You are here
20 Months of Sundays
a blog by Jamie Pursley, June 5, 2012
When someone mutters the phrase “a month of Sundays,” they just have no idea. When it comes to waiting to get pregnant, we women know the process is a grueling waiting game. But what happens when you’re waiting for someone else to get pregnant for you?
I thought last September, when I found out that I was pregnant, that nine months was forever to wait. Wow, I had no clue! After we lost our pregnancy four months later, I promised myself I would dedicate the following five months to healing and grieving rather than jumping right back on the baby bandwagon. I am somewhat of an impatient person when it comes to this baby game, so of course that didn’t quite work out. Here we are, nine months after my first pregnancy, but another 11 months from having a baby. So in mother-to-be time, that’s forever. This feels like the never ending gestation.
My weekly turn in counting occurred on Sundays, because that’s when my cycle fell. So every Sunday, I count down another week until our anticipated egg retrieval date on July 14. Another five days after the retrieval, we will put the trophy winning embryo in our gestational carrier and then play another waiting game to find out if she indeed is pregnant. No one ever told me that the game of life was just a never-ending battle of hurry up, wait, now hurry up again. I am so sick of counting time, days, weeks, months and so on; I just want to wake up and go to sleep not knowing what day it is anymore! I know that many other women have so much longer to wait for children, and I know that my petty two years is nothing compared to what some women go through, but I am ready just the same.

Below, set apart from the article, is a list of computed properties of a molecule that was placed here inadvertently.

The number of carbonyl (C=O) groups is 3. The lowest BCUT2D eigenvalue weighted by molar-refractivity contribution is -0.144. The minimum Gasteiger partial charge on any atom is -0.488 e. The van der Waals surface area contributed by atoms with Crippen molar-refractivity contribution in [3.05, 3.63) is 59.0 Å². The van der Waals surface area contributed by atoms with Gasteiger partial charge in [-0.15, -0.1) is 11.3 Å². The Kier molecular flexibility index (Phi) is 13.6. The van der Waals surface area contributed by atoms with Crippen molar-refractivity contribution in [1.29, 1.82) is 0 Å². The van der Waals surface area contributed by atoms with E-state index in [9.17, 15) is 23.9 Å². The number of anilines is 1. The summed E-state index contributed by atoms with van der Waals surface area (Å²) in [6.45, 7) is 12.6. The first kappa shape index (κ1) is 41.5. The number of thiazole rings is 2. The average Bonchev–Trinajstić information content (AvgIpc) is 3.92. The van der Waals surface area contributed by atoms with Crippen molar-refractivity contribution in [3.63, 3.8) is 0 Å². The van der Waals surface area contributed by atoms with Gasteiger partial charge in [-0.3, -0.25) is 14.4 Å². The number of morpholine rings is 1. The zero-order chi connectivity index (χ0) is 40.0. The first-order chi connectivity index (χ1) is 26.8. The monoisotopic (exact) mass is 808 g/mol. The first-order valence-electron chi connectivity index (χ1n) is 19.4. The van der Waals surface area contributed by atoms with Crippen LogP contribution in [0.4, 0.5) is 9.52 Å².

I’ve started cutting back my caffeine intake, my artificial sugars (aspartame), increasing my “healthy” foods and liquids (lots of water!), and I started taking my prenatal vitamin again. If someone else is going to carry this baby for me, the least I can do is prepare my body to produce the healthiest eggs possible. It makes me feel somewhat normal to still have a part in the health of my child, even before it is conceived. I did all of the same prep work last year before, and I’m not changing anything now. I believe that it is just as important to keep your body healthy pre-egg transfer or IVF cycle as it is before normally conceiving. So for the next two months until our embryo transfer, I will spend my time exercising (low impact due to the IVF injection drugs), eating right (I’m normally a healthy eater anyway) and cutting out the junk that I don’t need in my diet (caffeine is hard to say goodbye to). If that’s all the physical responsibility I can have during this process, then that’s what I’ll do, gladly.